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Hindu marriage act 1955, provide section 13 B (1) for the spouse to get the divorce by mutual consent. It is considered one of the best ways to get divorced because in the mutual consent divorce both the parties get agreed that they aren’t able to continue the relation so, it’s better to end the relationship. But when a party file application in front of the court for getting the divorce by mutual consent then a condition is given under section 13B (2) become a hurdle for them to wait for the cooling-off period which is six months before getting the final decree of divorce and this cooling-off period create agony between the spouses. So, the purpose of this article is to examine whether the cooling-off period given in section 13-B (2) is mandatory or waiving off this period can be possible, we will see it by analyzing the different cases.


Mutual divorce is a legal concept of separation of husband and wife from each other by their own will is known as mutual consent divorce[1]. Section 13B (1) of the Hindu Marriage Act, 1955, states the provisions relating to the conditions required for divorce by mutual consent.

The conditions, as well as a brief discussion, are as follows:

  1. Living separately

In this context, it should be noted that the phrase “living separately” does not always imply physical separation or living apart from marital obligations. Sureshta Devi v Om Prakash [2]was a landmark decision in which, the Supreme Court of India stated, “The expression living separately connotes not living like husband and wife. It makes no mention of where you live. Because of the circumstances, the parties may live under the same roof but not as husband and wife. What appears to be important is that they have no desire to fulfill marital obligations, and as a result, they have been living separately for a year before filling the petition’.”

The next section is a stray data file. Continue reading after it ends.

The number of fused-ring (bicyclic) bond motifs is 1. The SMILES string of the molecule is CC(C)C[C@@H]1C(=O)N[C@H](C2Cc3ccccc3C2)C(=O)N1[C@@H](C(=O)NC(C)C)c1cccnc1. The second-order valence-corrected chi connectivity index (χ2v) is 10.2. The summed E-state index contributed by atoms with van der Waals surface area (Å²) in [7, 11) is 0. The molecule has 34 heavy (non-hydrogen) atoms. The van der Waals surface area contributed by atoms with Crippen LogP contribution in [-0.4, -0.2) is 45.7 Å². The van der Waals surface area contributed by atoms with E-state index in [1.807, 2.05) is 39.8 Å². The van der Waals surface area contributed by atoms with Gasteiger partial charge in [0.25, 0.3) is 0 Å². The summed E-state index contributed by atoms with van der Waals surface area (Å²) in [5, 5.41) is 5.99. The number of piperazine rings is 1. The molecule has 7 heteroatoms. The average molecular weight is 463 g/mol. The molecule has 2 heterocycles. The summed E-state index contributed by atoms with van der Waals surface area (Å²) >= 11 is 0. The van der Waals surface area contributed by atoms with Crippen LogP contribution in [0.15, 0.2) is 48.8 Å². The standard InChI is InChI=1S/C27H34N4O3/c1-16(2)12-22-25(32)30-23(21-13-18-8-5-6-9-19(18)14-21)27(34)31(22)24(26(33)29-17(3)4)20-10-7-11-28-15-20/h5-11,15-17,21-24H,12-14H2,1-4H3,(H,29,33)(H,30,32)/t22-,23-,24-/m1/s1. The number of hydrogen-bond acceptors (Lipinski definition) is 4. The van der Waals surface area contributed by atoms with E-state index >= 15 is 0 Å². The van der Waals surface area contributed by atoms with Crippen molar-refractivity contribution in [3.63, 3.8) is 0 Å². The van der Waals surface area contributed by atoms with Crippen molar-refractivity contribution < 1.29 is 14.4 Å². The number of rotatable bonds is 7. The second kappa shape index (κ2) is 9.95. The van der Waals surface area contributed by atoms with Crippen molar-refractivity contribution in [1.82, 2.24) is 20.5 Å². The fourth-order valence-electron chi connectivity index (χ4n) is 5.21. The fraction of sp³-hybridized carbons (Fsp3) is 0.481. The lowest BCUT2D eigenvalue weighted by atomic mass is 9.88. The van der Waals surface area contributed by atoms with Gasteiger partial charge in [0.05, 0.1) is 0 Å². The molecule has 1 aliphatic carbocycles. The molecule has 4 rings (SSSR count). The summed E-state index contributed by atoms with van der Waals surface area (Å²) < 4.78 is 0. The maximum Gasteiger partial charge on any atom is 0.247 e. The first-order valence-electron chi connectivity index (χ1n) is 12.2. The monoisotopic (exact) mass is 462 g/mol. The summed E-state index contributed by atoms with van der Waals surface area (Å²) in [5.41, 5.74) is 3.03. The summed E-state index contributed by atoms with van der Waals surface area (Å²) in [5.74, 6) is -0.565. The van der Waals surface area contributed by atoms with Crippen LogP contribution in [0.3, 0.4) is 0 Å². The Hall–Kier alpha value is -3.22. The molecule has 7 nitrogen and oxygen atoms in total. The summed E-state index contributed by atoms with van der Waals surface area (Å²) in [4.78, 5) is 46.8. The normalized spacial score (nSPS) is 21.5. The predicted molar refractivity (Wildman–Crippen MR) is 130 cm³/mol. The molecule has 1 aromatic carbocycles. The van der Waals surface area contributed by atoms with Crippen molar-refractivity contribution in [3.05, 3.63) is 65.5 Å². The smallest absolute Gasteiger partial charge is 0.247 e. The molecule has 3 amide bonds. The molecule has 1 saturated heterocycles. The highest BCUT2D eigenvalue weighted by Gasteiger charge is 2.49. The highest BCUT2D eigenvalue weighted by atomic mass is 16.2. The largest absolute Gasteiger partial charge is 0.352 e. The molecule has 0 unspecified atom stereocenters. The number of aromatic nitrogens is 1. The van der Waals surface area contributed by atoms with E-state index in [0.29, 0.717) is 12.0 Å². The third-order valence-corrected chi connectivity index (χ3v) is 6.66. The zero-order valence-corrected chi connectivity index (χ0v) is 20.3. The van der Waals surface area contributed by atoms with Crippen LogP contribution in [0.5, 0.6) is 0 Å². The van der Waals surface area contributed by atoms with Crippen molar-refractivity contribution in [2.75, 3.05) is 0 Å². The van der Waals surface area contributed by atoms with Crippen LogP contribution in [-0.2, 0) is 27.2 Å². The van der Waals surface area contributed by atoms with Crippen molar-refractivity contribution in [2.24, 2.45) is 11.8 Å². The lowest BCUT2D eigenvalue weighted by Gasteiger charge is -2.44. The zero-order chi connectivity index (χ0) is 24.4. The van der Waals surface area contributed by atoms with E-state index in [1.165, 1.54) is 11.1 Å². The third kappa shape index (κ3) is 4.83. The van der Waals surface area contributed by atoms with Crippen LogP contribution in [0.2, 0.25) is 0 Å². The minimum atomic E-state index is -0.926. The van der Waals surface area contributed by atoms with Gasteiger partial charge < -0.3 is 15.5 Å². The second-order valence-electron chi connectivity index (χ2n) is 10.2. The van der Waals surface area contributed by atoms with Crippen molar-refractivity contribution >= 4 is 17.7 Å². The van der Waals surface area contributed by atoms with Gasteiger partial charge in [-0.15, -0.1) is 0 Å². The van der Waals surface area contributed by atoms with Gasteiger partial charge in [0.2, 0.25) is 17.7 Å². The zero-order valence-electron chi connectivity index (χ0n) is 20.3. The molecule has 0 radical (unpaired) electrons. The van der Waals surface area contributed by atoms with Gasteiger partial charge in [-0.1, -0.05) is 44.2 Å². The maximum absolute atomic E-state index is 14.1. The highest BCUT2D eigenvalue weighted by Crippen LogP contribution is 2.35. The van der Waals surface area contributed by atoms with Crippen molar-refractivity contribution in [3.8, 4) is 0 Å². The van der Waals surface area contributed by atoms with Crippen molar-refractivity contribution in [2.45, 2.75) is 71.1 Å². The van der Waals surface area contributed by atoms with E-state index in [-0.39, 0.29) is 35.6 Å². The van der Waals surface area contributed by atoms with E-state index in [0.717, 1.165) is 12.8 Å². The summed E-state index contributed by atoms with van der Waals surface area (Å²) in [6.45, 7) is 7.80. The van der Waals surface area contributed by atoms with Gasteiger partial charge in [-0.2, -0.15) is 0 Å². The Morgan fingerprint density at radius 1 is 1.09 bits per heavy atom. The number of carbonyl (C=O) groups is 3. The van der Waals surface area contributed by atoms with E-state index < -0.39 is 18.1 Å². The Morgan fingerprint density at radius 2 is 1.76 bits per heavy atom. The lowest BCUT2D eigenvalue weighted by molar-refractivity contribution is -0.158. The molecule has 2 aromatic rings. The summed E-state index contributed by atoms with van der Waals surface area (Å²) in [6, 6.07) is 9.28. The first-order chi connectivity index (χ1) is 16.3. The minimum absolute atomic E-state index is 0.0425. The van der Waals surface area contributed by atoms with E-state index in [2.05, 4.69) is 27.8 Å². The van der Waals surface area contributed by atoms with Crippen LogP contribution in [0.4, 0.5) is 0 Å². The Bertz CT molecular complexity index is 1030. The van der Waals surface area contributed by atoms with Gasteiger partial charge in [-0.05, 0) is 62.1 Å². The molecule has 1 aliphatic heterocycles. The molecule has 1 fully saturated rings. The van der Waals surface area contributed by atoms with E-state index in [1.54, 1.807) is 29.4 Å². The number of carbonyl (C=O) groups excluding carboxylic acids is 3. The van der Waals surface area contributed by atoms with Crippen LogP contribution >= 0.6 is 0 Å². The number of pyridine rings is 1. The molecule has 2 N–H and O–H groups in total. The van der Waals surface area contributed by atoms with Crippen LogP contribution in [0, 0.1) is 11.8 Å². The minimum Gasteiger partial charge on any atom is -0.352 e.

1. Not able to live together

Following the establishment of the first condition, it must be established before the honorable Court that the parties can’t cohabit. so, divorce must be permitted for the benefit of both parties, and that failure to grant the divorce will lead to much more animosity between the parties in the future., if I say in a different context then, there is no room for compromise or adjustment between the parties. The phrase “have not been able to live together” in Section 13B(1) of the HMA act, 1955 appears to imply the concept of a broken-down marriage with no hope of reconciliation.

  1. Mutually agreed to get a divorce

After the preceding conditions have been met, both parties must have mutually agreed to dissolve the marriage. It is also required that both parties’ consent be free, i.e. not obtained through fraud, coercion, misrepresentation, and undue influence. . Furthermore, it is required that both parties be present during the divorce procedure, However, In  Ramola Mander v. Charanjit Singh Mander[3],  Court observed that, if the parties are unable to appear due to unforeseen circumstances, the trial court may grant the opportunity to appear to complete the procedure of dissolution of marriage.


Section 13- B (2) of the HMA act 1955, states about the cooling-off period. It is the six-month time period that is given to the parties between the first and last motion of divorce by mutual consent just for the purpose the party can rethink the decision of getting a divorce.